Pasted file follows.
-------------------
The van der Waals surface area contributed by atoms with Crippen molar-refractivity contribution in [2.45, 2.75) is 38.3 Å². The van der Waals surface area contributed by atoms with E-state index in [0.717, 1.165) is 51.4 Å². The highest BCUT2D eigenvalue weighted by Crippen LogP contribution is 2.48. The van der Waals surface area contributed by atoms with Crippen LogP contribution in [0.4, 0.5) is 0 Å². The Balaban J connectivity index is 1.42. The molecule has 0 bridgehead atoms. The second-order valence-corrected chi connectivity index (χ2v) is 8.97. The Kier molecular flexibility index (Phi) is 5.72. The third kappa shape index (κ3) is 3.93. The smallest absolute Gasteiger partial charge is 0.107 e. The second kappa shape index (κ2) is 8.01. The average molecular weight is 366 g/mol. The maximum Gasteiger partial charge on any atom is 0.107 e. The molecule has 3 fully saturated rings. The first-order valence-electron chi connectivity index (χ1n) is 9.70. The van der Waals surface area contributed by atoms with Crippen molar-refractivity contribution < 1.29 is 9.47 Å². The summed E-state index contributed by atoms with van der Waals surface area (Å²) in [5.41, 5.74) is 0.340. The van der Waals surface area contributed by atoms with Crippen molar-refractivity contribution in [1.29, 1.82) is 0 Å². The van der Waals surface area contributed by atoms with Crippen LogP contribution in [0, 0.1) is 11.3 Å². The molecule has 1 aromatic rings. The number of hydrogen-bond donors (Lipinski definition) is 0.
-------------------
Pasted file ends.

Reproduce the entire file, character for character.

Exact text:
The van der Waals surface area contributed by atoms with Crippen molar-refractivity contribution in [2.45, 2.75) is 38.3 Å². The van der Waals surface area contributed by atoms with E-state index in [0.717, 1.165) is 51.4 Å². The highest BCUT2D eigenvalue weighted by Crippen LogP contribution is 2.48. The van der Waals surface area contributed by atoms with Crippen LogP contribution in [0.4, 0.5) is 0 Å². The Balaban J connectivity index is 1.42. The molecule has 0 bridgehead atoms. The second-order valence-corrected chi connectivity index (χ2v) is 8.97. The Kier molecular flexibility index (Phi) is 5.72. The third kappa shape index (κ3) is 3.93. The smallest absolute Gasteiger partial charge is 0.107 e. The second kappa shape index (κ2) is 8.01. The average molecular weight is 366 g/mol. The maximum Gasteiger partial charge on any atom is 0.107 e. The molecule has 3 fully saturated rings. The first-order valence-electron chi connectivity index (χ1n) is 9.70. The van der Waals surface area contributed by atoms with Crippen molar-refractivity contribution < 1.29 is 9.47 Å². The summed E-state index contributed by atoms with van der Waals surface area (Å²) in [5.41, 5.74) is 0.340. The van der Waals surface area contributed by atoms with Crippen molar-refractivity contribution in [1.29, 1.82) is 0 Å². The van der Waals surface area contributed by atoms with Crippen LogP contribution in [0, 0.1) is 11.3 Å². The molecule has 1 aromatic rings. The number of hydrogen-bond donors (Lipinski definition) is 0.